Professor Onslow brings you this one-of-a-kind treasure , a genuine feather from the long-dead Dodo Bird of Mauritius Island! First discovered by Portuguese sailors in 1589 when they landed on Mauritius to restock with water and food. The name "dodo" is said by some to derive from the Portuguese word for "stupid"; others believe it is from the Dutch sailors' sound when they tasted the meat of the bird. "Dodoue" is apparently the Dutch word for, "by God, that thing tastes ghastly!" Because the birds had never seen men before, they were not inclined to run from the sailors who, having no use for the bird in the pot, made sport of clubbing the 40-pound pigeons for entertainment. Dodos lived in swamps, and waded to obtain fish and shellfish uponwhich they fed. Though several were brought to Europe for display, the partial remains of only two specimens survived for later generations to study. They were last seen alive in the wild in 1662 by Volkert Evertsz.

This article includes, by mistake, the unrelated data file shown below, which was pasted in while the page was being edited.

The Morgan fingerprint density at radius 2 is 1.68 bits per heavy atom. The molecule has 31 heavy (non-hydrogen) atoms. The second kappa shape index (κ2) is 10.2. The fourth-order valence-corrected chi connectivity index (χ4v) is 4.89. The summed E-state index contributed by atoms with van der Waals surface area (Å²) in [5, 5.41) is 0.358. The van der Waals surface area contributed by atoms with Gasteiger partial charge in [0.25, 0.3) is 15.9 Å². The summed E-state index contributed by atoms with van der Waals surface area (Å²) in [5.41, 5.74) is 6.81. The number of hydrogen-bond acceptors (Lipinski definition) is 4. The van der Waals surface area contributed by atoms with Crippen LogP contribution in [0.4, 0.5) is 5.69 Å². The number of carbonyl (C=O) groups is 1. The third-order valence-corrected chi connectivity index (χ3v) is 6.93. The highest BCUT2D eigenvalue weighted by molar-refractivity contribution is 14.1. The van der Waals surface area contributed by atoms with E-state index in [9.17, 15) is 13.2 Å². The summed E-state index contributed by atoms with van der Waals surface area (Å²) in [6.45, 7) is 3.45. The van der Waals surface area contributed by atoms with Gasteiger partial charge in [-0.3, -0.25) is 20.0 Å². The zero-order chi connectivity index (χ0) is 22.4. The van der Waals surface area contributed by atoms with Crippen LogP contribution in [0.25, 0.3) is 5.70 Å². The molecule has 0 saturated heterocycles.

With the help of his colleague, the inimitable Mr Herbert George Wells , Prof. Onslow has traveled back to 1590 to obtain this rare, irreplaceable and highly valuable prize.
Genuine Dodo Bird Feather
Raphus cuculatus ( Linn. 1758 )
Coll. by: Prof. R. Onslow, MA, FZS, FRS, &c.,
professor of zoölogy at the British Museum (NH)
Locality: Mauritius Isl.